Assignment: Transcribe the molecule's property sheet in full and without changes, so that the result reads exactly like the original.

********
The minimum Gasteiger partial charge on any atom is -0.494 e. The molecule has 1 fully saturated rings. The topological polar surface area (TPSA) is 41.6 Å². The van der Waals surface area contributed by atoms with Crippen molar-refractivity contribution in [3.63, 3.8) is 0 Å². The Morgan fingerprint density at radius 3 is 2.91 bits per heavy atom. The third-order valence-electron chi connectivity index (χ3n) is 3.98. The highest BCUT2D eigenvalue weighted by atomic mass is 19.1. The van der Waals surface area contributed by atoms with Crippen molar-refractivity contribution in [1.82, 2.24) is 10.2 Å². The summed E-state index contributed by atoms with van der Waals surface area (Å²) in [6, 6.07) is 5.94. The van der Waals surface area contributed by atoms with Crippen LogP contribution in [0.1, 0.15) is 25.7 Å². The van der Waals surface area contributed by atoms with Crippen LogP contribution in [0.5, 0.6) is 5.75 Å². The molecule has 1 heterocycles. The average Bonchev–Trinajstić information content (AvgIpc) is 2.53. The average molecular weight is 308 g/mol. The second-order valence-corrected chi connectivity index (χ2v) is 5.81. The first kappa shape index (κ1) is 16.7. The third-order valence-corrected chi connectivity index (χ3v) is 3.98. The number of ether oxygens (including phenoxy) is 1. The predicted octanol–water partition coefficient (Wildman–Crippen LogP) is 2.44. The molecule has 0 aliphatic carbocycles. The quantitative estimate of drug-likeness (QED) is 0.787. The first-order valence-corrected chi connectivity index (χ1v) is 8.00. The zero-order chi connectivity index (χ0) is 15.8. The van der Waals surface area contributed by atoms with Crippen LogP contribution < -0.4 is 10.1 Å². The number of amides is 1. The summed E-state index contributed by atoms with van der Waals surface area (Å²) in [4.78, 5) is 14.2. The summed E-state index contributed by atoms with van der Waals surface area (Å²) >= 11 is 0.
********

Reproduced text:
The minimum Gasteiger partial charge on any atom is -0.494 e. The molecule has 1 fully saturated rings. The topological polar surface area (TPSA) is 41.6 Å². The van der Waals surface area contributed by atoms with Crippen molar-refractivity contribution in [3.63, 3.8) is 0 Å². The Morgan fingerprint density at radius 3 is 2.91 bits per heavy atom. The third-order valence-electron chi connectivity index (χ3n) is 3.98. The highest BCUT2D eigenvalue weighted by atomic mass is 19.1. The van der Waals surface area contributed by atoms with Crippen molar-refractivity contribution in [1.82, 2.24) is 10.2 Å². The summed E-state index contributed by atoms with van der Waals surface area (Å²) in [6, 6.07) is 5.94. The van der Waals surface area contributed by atoms with Crippen LogP contribution in [0.1, 0.15) is 25.7 Å². The van der Waals surface area contributed by atoms with Crippen LogP contribution in [0.5, 0.6) is 5.75 Å². The molecule has 1 heterocycles. The average Bonchev–Trinajstić information content (AvgIpc) is 2.53. The average molecular weight is 308 g/mol. The second-order valence-corrected chi connectivity index (χ2v) is 5.81. The first kappa shape index (κ1) is 16.7. The third-order valence-corrected chi connectivity index (χ3v) is 3.98. The number of ether oxygens (including phenoxy) is 1. The predicted octanol–water partition coefficient (Wildman–Crippen LogP) is 2.44. The molecule has 0 aliphatic carbocycles. The quantitative estimate of drug-likeness (QED) is 0.787. The first-order valence-corrected chi connectivity index (χ1v) is 8.00. The zero-order chi connectivity index (χ0) is 15.8. The van der Waals surface area contributed by atoms with Crippen LogP contribution < -0.4 is 10.1 Å². The number of amides is 1. The summed E-state index contributed by atoms with van der Waals surface area (Å²) in [4.78, 5) is 14.2. The summed E-state index contributed by atoms with van der Waals surface area (Å²) >= 11 is 0.